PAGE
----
Q: Where will the ideas for the stories we’ll be working on come from?
A: There will be some flexibility in format, but the class will work on one assigned story. This allows students to see and learn from each other’s work. Pitching story ideas and professional practices will be discussed at the end of day 2, and we’re hoping to schedule a stand alone pitching workshop in the near future.
Q: I want to learn to make a podcast. Will you be covering that?
A: While we wish we had time to cover everything, we may touch on podcasting, but it’s not a set part of the curriculum.
Sally Herships is an award winning journalist who’s been making radio for over a decade. Currently reporting for American Public Media’s Marketplace she’s also produced or reported for the BBC, The New York Times, NPR, WNYC, Studio 360 and has put in many hours at Radiolab. A 2015 US-Japan Journalism Fellow with the Japan Center for International Exchange, Sally has reported from Japan and India currently teaches writing for radio at Columbia University’s Graduate School of Journalism and Sarah Lawrence College. Sally hosts the live storytelling event Stories You Can’t Tell on the Radio and when she’s not making radio or teaching it she enjoys sitting around, daydreaming, and drawing supermodels, robots and cats for sohosally.com.
Isabella Kulkarni is an independent radio producer and reporter – she’s worked on several shows with Gimlet, like Undone, Mogul and The Nod, helped launch the podcast network at The Ringer and is currently teaching grad students at Columbia’s Journalism School. Before coming to NYC she spent time wandering around in Morocco, Senegal and France, enjoyed lots of citrus in California, and froze her tukus off in Minnesota.
Meg Dalton is a writer and audio producer based in Brooklyn. She currently writes about media and journalism for the Columbia Journalism Review, as well as produces its podcast. In May, she graduated from the Columbia Journalism School where she specialized in audio storytelling and narrative writing. Her audio production work has aired on places like WHYY, Marketplace, and NPR Investigations. In her past life, she was the associate editor of MediaShift.org where she covered crowdfunding, virtual reality, podcasts, and all things digital media and technology. Off the clock, she enjoys making puns, fiddling around on the mandolin, and exploring her surroundings by foot or bike. You can listen to her work here.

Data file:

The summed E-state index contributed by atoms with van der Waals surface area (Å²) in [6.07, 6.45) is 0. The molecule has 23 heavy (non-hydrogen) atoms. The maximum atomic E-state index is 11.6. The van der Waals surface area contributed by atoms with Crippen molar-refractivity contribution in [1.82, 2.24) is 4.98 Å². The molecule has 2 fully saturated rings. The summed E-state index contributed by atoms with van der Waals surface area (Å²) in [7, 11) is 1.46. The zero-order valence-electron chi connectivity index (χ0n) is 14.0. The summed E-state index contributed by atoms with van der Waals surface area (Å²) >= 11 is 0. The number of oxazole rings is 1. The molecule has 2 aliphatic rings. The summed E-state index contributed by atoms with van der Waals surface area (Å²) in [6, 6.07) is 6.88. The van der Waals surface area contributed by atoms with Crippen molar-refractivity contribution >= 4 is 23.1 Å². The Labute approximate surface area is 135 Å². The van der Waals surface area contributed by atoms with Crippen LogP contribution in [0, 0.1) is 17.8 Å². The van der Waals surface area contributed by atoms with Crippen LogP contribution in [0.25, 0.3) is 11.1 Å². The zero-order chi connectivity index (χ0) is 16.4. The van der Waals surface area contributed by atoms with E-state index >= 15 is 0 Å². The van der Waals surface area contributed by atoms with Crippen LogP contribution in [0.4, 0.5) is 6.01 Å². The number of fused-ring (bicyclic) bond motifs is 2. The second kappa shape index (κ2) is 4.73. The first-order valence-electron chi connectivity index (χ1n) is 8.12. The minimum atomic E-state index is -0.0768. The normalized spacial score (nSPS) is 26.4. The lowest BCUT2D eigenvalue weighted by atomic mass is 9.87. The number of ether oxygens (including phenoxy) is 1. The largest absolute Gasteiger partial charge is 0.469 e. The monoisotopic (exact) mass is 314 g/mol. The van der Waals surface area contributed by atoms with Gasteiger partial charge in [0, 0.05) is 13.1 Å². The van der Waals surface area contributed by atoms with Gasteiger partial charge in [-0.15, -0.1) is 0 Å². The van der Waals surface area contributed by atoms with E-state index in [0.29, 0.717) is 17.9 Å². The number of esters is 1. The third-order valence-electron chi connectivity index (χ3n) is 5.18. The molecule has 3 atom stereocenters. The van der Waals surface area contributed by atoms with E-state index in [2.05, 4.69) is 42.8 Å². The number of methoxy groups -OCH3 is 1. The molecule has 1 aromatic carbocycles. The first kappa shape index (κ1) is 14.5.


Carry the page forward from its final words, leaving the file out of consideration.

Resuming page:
Sarah Wyman is a recent graduate of Columbia Journalism School, where her reporting featured on Uptown Radio and the Gray Area podcast. These days, she works on Business Insider’s new show (Household Name), edits the On Assignment podcast for the DuPont-Columbia Awards and watches a lot of Scandinavian crime dramas on Netflix.
Elizabeth Brockway is a recent graduate of Columbia University’s Graduate School of Journalism where she worked on Uptown Radio. Prior to earning her master’s degree, she spent several years working as a writer and photographer in fashion and beauty at Vogue.com, Into The Gloss and i-D. You can listen to her radio work here.
Stephanie Coleman began making radio as an undergraduate studying at Duke’s Center for Documentary Studies. She has since worked for StoryCorps, The Story with Dick Gordon, and she currently produces radio independently and for Twangbox Productions. Her work has aired on All Things Considered, Weekend Edition, The Story, WBEZ’s Re:Sound, and the Vox Tablet and Distillations podcasts. She is also an accomplished old-time fiddle player and has performed and taught throughout the United States, Europe, and Australia with the all-girl band Uncle Earl and other stringbandy configurations.
Adrian Ma is a journalist, audio producer, and former law clerk. Since making the switch from law to journalism, he’s reported on how football’s concussion crisis is making helmets more expensive, why interest in drone racing is taking off, and how New York’s helicopter tour industry is driving residents nuts. In 2016, he graduated with honors from Columbia University’s Graduate School of Journalism. His work has aired on WNYC, WBAI, and Marketplace. Recently, he worked on Codebreaker, a podcast from Marketplace Tech and Business Insider. Years ago, he was a cook in a ramen shop. Marylander by birth; New Yorker by necessity. Listen to samples of his work here.